The most sought-after experience that human society is striving to achieve, is still an underestimated and untapped experience beyond the reach of the majority. Many believe they have reached that state of happiness, but have they?
It was a nice sunny tropical afternoon. On my daily commute back home, I was looking out through the window and my mood changed swiftly from jovial to a deep sense of pity. An old lady clad in a brownish-white outfit, ragged for the most part, was standing on the curbside with her merchandise on display and she was attending to her clients. Immediately a deep sense of discomfort overwhelmed me. So many thoughts came pounding on my mind:
Why are some people so miserable?
What can be done for such people? What can I do for such people?
How can I tolerate such a situation and not help?
I was helplessly witnessing the whole scene when I noticed something amazing. The lady was smiling from ear to ear! She was chatting with her fellow sellers and clients and going on about her business in a matter-of-fact manner.
I was catapulted into another mind battle. What was the meaning of this? It was unfathomable to me how a lady in her precarious situation, selling merchandise for a few pennies, could actually be in such a joyful mood. I drifted back to my experiences of homeless people living their carefree lives and sleeping by the road at night only to be chased away every morning by the police, yet they were full of jokes every evening when they gathered with their other homeless friends. The daily reality around the world appeared vividly in my mind where children were bathing with great joy in muddy water or having to journey hundreds of kilometers to go to school or work.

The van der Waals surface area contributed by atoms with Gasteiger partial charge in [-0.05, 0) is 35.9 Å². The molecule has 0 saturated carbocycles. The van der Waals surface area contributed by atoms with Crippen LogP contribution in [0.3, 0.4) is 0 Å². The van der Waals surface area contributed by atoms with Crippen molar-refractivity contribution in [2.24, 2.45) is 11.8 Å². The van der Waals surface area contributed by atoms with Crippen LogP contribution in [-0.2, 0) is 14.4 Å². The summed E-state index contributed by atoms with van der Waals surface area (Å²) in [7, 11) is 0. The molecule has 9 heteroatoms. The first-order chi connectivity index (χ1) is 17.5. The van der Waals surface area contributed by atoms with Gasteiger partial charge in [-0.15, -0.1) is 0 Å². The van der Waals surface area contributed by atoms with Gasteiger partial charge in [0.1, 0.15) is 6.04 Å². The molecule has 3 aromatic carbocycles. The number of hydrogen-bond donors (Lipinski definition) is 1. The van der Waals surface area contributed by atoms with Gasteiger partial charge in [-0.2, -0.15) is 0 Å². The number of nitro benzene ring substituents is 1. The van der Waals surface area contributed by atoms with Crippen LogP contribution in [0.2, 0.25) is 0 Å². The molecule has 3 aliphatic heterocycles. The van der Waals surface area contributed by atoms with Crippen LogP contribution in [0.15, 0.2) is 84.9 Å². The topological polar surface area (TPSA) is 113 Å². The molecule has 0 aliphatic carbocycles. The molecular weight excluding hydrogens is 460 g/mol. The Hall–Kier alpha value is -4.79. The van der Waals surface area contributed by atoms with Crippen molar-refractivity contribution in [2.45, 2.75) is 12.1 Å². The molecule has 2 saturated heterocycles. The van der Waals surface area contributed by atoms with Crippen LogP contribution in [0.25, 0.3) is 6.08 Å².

My very definition of happiness was challenged at that point.
What was happiness for me: good education; more money; more facilities! What was happiness and joy for me was seemingly unknown to them. My logical mind could not comprehend. Frustration took over me. I felt dissatisfied.
I then remembered Srila Prabhupada’s teachings in the Bhagavad-Gita about: Relative Truth and Absolute Truth.
Actually what we are all experiencing is not happiness! It is simply the absence of happiness that we are experiencing and this temporary state feels so nice that we equate this feeling to happiness! This fickle friend has been eluding us for centuries. Srila Prabhupada explained in a letter in 1970 to Robert Karen the concept of relative truth:
The truth within this material world is relative. The Absolute Truth is outside the relative world. Just like when a child is born, he is relative—he is born by his father. Then you go on researching and you will find that his father is also born of his father and so on. In this way, if we go on searching out the Absolute Truth, we will find Him, the Supreme Person, not impersonal. Just like the child is a person, therefore the agent or the truth which begot the child is taken without any hesitation as a person. Therefore the Absolute Truth cannot be impersonal—that is a fact.
By the time I reached home, my frustration and restlessness subsided and I was enlightened by this amazing knowledge, which challenged the very definition of joy and happiness to me. I had the realization that even I am not happy; despite having a good education, a good job, and a nice home. I am simply experiencing a state of absence of suffering and misery in my relative truth.
I am no different than the old lady by the curbside!
[ happiness ]